Blue and Gray museum highlights Fitzgerald's beginnings - WALB.com, South Georgia News, Weather, Sports

Blue and Gray museum highlights Fitzgerald's beginnings

Medal of Honor and Southern Cross of Honor (Source: WALB) Medal of Honor and Southern Cross of Honor (Source: WALB)
Confederate Flag and Union Flag (Source: WALB) Confederate Flag and Union Flag (Source: WALB)
Guns from Civil War (Source: WALB) Guns from Civil War (Source: WALB)
Blue and Gray Museum motto (Source: WALB) Blue and Gray Museum motto (Source: WALB)
Cam Jordan (Source: WALB) Cam Jordan (Source: WALB)
FITZGERALD, GA (WALB) -

Fitzgerald is the last remaining colony city of Union soldiers in the Southeast. Around 2600 northern families moved here to South Georgia in 1895. 

The city now has a museum to remember their start. Inside this museum, pieces of history from all different time periods are on display. 

The goal of this museum is to teach a valuable lesson.

From an original Congressional Medal of Honor and Southern Cross of Honor, to swords used in battle, and even items remembering the first schools, this museum is Fitzgerald.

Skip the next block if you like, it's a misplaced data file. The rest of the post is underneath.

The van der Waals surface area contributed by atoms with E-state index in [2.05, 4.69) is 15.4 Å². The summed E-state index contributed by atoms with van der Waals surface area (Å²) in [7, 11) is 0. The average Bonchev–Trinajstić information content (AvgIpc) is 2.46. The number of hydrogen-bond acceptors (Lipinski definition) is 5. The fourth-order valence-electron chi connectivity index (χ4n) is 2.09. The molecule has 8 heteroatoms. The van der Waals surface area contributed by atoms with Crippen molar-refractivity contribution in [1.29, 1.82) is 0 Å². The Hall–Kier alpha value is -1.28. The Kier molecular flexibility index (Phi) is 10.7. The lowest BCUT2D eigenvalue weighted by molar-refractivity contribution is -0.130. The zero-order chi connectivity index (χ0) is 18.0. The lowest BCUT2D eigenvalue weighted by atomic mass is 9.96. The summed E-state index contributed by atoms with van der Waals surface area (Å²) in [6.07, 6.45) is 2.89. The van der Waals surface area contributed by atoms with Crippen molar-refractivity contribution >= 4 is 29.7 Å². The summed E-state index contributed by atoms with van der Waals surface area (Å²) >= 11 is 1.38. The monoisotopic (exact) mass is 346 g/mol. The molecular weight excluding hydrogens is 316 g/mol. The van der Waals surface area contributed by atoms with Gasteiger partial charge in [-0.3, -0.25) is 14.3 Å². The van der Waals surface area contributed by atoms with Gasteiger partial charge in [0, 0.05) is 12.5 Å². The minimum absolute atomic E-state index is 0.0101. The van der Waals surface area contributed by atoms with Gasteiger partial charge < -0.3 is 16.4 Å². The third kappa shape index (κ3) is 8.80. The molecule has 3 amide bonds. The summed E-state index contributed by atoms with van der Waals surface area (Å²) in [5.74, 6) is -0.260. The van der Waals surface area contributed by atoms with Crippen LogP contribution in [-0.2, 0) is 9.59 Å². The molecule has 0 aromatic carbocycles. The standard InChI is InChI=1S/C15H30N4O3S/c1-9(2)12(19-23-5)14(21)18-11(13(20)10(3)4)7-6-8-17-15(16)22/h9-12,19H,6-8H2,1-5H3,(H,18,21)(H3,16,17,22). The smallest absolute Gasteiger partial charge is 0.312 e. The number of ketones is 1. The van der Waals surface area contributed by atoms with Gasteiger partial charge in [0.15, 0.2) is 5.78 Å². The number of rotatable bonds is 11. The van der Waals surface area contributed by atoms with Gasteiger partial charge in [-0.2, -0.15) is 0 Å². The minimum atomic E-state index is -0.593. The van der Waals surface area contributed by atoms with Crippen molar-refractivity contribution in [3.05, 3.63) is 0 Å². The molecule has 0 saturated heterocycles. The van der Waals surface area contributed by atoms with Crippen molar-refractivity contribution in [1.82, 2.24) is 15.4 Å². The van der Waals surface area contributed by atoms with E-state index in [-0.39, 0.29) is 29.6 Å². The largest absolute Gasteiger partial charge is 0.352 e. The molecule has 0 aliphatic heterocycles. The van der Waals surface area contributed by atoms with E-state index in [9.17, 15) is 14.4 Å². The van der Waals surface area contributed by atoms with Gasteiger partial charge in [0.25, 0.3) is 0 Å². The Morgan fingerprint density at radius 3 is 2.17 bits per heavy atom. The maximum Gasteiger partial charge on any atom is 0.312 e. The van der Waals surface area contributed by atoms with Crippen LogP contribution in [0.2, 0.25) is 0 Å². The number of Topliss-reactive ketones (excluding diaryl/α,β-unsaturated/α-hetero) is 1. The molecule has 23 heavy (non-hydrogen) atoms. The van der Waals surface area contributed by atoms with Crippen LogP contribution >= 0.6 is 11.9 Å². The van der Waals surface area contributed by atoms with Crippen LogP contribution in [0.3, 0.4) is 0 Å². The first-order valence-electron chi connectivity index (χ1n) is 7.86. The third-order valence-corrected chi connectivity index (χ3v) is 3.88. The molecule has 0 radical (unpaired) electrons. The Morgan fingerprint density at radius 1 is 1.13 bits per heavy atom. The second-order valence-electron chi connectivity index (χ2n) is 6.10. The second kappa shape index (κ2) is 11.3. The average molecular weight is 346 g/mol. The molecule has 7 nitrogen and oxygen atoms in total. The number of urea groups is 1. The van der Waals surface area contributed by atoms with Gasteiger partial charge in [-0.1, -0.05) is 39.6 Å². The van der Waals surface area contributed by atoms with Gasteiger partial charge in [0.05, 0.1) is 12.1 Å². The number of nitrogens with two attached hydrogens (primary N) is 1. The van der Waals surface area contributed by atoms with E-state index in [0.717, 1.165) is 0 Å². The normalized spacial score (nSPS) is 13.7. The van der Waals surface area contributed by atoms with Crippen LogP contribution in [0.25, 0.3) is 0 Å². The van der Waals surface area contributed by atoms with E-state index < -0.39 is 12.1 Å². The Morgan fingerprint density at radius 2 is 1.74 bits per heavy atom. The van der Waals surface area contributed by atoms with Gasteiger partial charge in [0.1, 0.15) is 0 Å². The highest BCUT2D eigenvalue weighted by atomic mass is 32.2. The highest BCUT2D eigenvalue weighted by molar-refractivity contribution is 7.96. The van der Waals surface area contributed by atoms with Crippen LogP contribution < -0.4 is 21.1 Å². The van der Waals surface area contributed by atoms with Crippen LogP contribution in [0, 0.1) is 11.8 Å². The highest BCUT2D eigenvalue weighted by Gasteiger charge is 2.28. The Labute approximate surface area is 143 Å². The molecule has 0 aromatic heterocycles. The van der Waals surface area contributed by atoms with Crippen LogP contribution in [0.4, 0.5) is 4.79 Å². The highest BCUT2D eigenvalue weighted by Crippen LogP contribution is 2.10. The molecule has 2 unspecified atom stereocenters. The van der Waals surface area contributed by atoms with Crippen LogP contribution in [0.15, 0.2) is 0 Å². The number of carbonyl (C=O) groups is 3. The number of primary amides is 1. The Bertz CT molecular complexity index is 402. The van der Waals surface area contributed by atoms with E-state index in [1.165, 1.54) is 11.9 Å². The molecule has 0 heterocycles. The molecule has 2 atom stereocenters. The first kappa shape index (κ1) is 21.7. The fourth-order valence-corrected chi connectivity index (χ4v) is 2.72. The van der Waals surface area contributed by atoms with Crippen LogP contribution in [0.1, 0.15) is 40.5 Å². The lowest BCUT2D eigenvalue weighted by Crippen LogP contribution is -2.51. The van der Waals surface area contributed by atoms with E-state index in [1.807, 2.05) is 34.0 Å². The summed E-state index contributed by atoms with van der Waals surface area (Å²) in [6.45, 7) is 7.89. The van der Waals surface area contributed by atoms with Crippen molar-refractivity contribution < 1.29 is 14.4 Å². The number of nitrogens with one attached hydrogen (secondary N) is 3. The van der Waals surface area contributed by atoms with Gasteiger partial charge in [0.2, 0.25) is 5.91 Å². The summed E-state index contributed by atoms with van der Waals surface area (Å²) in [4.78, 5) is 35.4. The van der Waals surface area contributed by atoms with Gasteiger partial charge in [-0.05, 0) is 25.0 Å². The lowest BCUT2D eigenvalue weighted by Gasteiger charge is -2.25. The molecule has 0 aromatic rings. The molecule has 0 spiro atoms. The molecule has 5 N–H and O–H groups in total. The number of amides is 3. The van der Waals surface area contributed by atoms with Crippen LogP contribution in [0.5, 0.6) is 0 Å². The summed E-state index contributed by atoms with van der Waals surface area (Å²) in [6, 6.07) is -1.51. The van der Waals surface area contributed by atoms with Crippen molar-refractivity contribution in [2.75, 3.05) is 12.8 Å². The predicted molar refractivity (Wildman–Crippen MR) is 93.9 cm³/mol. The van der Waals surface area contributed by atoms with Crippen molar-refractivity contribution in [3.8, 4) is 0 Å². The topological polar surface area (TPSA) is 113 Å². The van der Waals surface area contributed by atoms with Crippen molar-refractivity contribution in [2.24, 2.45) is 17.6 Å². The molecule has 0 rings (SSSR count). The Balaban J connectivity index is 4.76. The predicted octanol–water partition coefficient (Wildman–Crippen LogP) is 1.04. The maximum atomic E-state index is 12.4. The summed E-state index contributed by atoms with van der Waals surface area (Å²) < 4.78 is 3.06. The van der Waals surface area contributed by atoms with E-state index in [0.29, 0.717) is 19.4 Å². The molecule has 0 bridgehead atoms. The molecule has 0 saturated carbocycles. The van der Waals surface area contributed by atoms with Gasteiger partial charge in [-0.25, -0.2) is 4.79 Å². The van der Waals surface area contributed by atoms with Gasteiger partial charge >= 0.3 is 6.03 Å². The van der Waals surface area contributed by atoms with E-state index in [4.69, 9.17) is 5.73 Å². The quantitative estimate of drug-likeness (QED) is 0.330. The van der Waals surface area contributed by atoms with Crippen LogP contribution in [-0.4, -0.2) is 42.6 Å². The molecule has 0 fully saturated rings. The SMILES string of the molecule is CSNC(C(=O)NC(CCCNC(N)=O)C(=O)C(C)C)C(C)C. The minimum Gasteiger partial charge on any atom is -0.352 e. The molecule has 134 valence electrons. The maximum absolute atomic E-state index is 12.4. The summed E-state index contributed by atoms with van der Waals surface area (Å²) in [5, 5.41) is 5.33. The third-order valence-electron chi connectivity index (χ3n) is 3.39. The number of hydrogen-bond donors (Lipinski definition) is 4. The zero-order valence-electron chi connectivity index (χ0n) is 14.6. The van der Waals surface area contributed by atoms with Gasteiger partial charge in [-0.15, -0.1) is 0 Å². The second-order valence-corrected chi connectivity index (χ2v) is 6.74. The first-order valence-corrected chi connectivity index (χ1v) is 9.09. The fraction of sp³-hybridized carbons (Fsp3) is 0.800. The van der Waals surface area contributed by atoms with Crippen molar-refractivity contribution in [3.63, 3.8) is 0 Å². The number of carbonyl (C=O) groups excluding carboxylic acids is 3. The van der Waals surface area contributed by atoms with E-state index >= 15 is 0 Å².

"It's who we are. It's our identity. It's where we came from," said Deputy City Administrator Cam Jordan.

Fitzgerald was founded in 1895 by Union Soldiers looking for a new start.

"It was the biggest news in the state of Georgia that this many Yankees would come back into South Georgia," said Jordan.

Soon, the small city was taking off, and jobs were booming.

Union and confederate soldiers were living together in harmony.

This museum serves to highlight that unity. It's their goal to show that people really can overcome differences.

"There's a lesson in the founding of Fitzgerald that we like to try to remember that if people come together in a community, if they invest together in a community, they can build a community," said Jordan.

Jordan says the museum is a collaboration over the last 6 or 7 decades amongst hundreds of people.

Old war relics and state flags highlight the wide array of memorabilia. Folks from all around the country flock to see this history.

"It's a unique story, and it's a story that's positive. And it's a story that people can relate to because we all want to feel as though things can get better, and folks can come together," said Jordan.

It's a fitting message that Jordan says so many need to hear today.

The museum is open every day from Tuesday-Sunday. Admission is $5 for adults and $2 for kids. 

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